Stuntz, Jean. "A Clash of Legal Systems in the Republic of Texas" Paper presented at the annual meeting of the American Studies Association Annual Meeting, Hyatt Regency, Albuquerque, New Mexico, <Not Available>. 2014-11-30 <http://citation.allacademic.com/meta/p245042_index.html>

APA Citation:

Stuntz, J. A. "A Clash of Legal Systems in the Republic of Texas" Paper presented at the annual meeting of the American Studies Association Annual Meeting, Hyatt Regency, Albuquerque, New Mexico <Not Available>. 2014-11-30 from http://citation.allacademic.com/meta/p245042_index.html

Publication Type: Invited Paper
Abstract: When Anglos began to move into the Texas region in the 1840s, they bought and sold land under Mexican law. Because of the existing Spanish/Mexican system, married women could own both real and personal property in their own name. Though husbands usually managed the property, wives could bring a lawsuit against their husbands if the husband was wasting their property. They could dispose of this property by deed or by will. Property brought into the marriage by either party was seen as being owned jointly, and equally, by both husband and wife. Land bought and sold under this system carried the same rights of ownership regardless of changes in nationality. When Texas seceded from Mexico, the Anglos in charge first sought to impose the English common law system onto all lands in Texas. As a result, the Republic of Texas legislature passed conflicting laws regarding property ownership, and regarding the rights of married women to own property in their own name.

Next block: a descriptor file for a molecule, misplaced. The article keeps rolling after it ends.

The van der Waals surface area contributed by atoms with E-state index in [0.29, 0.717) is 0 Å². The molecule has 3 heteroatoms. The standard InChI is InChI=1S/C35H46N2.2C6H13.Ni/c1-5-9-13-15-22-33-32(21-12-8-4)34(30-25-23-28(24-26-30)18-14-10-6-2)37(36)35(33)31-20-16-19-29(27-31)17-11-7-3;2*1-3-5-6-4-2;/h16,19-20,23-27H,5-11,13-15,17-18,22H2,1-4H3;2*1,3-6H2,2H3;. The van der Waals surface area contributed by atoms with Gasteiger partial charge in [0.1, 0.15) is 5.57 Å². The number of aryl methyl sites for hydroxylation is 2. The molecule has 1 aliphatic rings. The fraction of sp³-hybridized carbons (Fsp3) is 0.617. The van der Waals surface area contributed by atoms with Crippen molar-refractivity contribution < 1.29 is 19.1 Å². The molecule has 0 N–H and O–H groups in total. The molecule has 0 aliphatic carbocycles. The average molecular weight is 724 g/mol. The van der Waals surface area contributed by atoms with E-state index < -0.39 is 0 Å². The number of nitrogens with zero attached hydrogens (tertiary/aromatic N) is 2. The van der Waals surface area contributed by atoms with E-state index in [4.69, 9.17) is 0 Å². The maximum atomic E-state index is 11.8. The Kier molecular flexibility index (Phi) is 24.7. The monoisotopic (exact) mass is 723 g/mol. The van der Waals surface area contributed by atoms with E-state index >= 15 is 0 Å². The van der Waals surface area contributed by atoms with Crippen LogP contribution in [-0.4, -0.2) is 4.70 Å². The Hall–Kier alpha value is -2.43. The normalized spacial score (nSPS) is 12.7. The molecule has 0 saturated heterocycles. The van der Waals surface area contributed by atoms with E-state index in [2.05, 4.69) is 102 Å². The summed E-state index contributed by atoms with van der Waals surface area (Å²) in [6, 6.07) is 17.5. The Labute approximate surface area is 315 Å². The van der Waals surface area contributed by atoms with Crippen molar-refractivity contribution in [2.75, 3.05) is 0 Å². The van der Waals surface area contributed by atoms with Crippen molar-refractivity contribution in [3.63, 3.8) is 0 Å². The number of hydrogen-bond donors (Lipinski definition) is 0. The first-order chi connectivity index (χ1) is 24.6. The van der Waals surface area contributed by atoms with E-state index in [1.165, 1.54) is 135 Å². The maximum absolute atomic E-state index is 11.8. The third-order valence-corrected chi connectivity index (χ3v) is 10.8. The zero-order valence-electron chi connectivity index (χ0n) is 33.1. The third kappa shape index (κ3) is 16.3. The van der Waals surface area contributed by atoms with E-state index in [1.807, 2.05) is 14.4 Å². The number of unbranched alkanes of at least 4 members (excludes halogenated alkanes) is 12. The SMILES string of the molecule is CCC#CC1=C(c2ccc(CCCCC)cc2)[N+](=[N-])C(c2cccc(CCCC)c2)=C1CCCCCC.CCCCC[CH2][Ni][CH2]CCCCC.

This presentation aims to examine this crucial moment in the making of the political economy of the borderlands area during the period of U.S. expansion into Mexico with the U.S. annexation of Texas. John Hemphill, who later became Chief Justice of the Texas Supreme Court, attempted to blend two entirely different legal systems. When Texas was about to be annexed to the United States, its legislators faced a problem of how to negotiate the older gender-based property rights regime which derived from the Spanish legal system with a new U.S.-based model, which promoted no special rights for women, insisting rather on claims of national affiliation. Because most residents of Texas had left the U.S. owing large sums to money to various entities, the U.S. annexation of Texas created the possibility that land owned by debtors in Texas could be seized to pay those debts. In order to avoid this result, lawmakers adopted the Spanish legal system’s approach to married women’s property rights. That way, only half at most of a Texan’s land could be seized for debt as the other half belonged to his wife. They also adopted the Spanish idea of exempting the homestead from seizure to pay debts, and steadily increased the amount of property that could be included in the homestead exemption. Hempill's research into Spanish law was unique for his time and his insistence on applying it remains a cornerstone of the convergence of the gendered and national identity in and around Texas.